Hung up on love songs

Mike Cote //February 12, 2010//

Hung up on love songs

Mike Cote //February 12, 2010//

Of all the compilation formats, one of the most hackneyed is the “love songs” concept. A few years after the Beatles broke up, one of the many reissues aimed to cannibalize their sales success was such a package — a rather redundant theme since most of what the Beatles recorded could fit in that box. Type in “Love Songs” in the Amazon search button and you get 5,360 hits, including the expected (Barry Manilow, Elton John) and the unlikely (The Marshall Tucker Band, Warren Zevon.)

Warren Zevon’s Reconsider Me: The Love Songs from 2006 does do a good job collecting his ballads (“Searching for a Heart,” “Accidentally, Like a Martyr”), though it leaves off twisted love songs like “For My Next Trick I’ll Need a Volunteer” — the kind of darkly humorous material his fans adored.

Here a few new entries in the “Love Songs” gambit for this Valentine’s season:

DEAN MARTIN Essential Love Songs (Capitol)

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My memory of Dino is as the lush who hosted all those half-baked celebrity roasts. But in his heyday, Martin had a velvety voice quite suited to crooning pop fare like “Everybody Loves Somebody,” “Dream a Little Dream of Me” and “You’re Nobody ‘Til Somebody Loves You.” And who isn’t a sucker for a song that says love is like “a big pizza pie.” Hey, “That’s Amoré.” This 16-song collection culled from the ’50s and early ’60s includes lyrics.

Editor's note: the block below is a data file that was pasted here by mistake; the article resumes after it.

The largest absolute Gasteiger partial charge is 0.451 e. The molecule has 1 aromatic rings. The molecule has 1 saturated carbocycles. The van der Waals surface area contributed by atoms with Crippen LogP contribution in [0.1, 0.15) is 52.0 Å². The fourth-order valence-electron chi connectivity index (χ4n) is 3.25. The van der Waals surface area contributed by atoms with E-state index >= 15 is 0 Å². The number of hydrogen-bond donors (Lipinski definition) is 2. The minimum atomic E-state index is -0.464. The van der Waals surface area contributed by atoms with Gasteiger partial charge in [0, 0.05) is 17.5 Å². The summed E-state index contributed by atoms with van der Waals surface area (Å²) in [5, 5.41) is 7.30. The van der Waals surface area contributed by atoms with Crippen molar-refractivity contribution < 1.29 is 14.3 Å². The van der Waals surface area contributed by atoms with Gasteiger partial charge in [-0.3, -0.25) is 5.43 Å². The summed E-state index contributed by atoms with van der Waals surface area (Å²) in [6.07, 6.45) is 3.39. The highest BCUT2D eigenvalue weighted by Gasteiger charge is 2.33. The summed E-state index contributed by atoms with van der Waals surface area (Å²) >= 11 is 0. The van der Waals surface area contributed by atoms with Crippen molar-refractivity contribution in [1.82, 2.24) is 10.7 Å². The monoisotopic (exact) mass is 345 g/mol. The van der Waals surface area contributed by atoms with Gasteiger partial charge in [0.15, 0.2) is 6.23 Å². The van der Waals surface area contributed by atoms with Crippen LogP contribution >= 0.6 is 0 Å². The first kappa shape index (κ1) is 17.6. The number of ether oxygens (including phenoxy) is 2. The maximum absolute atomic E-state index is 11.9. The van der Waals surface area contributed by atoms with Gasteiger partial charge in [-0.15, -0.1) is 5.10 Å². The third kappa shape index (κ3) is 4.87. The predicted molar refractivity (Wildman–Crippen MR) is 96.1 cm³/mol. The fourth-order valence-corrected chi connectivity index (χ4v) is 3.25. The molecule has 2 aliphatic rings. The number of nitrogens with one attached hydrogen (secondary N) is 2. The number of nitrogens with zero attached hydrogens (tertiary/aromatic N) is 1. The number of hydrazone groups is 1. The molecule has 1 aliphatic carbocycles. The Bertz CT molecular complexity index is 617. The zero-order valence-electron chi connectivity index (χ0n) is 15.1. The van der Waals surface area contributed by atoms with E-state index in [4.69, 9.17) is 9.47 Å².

RAY CHARLES Ray Charles Sings for Lovers (Concord)

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Ray Charles had a knack for taking the most syrupy of songs — “I Can’t Stop Loving You,” “You Are My Sunshine” — and injecting them with a heavy dose of soul. And he could take an overplayed Beatles song such as George Harrison’s “Something” and make it his own. Among the best moments on this 16-track set are the duets with Betty Carter on “Baby, It’s Cold Outside” and “Ev’ry Time We Say Goodbye.”

ISAAC HAYES Isaac Hayes Sings for Lovers (Stax)

Years before Teddy Pendergrass was cooing to the ladies and being thanked by having them toss their undergarments onstage, Issac Hayes was steering them to the bedroom with “Let’s Don’t Ever Blow Our Thing” and “Make a Little Love to Me.” Like Ray Charles, Hayes was drawn to pop songwriters like Burt Bacharach and Hal David (“The Look of Love,” “(They Long to Be) Close to You”) and David Gates (“Baby, I’m-A-Want You”). In case you’re wondering, the “Theme from Shaft” did not make the cut for this collection.

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